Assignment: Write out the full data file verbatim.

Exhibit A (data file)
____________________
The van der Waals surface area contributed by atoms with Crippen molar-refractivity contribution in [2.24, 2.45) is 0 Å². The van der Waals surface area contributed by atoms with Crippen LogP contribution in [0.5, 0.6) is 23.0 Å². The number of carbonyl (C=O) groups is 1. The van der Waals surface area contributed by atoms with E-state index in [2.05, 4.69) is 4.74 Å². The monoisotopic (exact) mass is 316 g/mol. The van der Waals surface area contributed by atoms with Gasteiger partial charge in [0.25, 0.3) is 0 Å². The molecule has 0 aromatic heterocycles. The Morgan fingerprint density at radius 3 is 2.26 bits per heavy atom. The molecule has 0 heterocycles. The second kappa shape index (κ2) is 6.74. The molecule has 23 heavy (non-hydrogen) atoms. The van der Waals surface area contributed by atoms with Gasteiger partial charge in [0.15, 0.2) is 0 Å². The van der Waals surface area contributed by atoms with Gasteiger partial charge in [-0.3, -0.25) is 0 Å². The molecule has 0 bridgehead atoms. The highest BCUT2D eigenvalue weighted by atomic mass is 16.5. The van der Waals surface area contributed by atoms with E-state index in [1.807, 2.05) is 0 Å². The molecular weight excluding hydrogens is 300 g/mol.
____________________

The van der Waals surface area contributed by atoms with Crippen molar-refractivity contribution in [2.24, 2.45) is 0 Å². The van der Waals surface area contributed by atoms with Crippen LogP contribution in [0.5, 0.6) is 23.0 Å². The number of carbonyl (C=O) groups is 1. The van der Waals surface area contributed by atoms with E-state index in [2.05, 4.69) is 4.74 Å². The monoisotopic (exact) mass is 316 g/mol. The van der Waals surface area contributed by atoms with Gasteiger partial charge in [0.25, 0.3) is 0 Å². The molecule has 0 aromatic heterocycles. The Morgan fingerprint density at radius 3 is 2.26 bits per heavy atom. The molecule has 0 heterocycles. The second kappa shape index (κ2) is 6.74. The molecule has 23 heavy (non-hydrogen) atoms. The van der Waals surface area contributed by atoms with Gasteiger partial charge in [0.15, 0.2) is 0 Å². The van der Waals surface area contributed by atoms with Gasteiger partial charge in [-0.3, -0.25) is 0 Å². The molecule has 0 bridgehead atoms. The highest BCUT2D eigenvalue weighted by atomic mass is 16.5. The van der Waals surface area contributed by atoms with E-state index in [1.807, 2.05) is 0 Å². The molecular weight excluding hydrogens is 300 g/mol.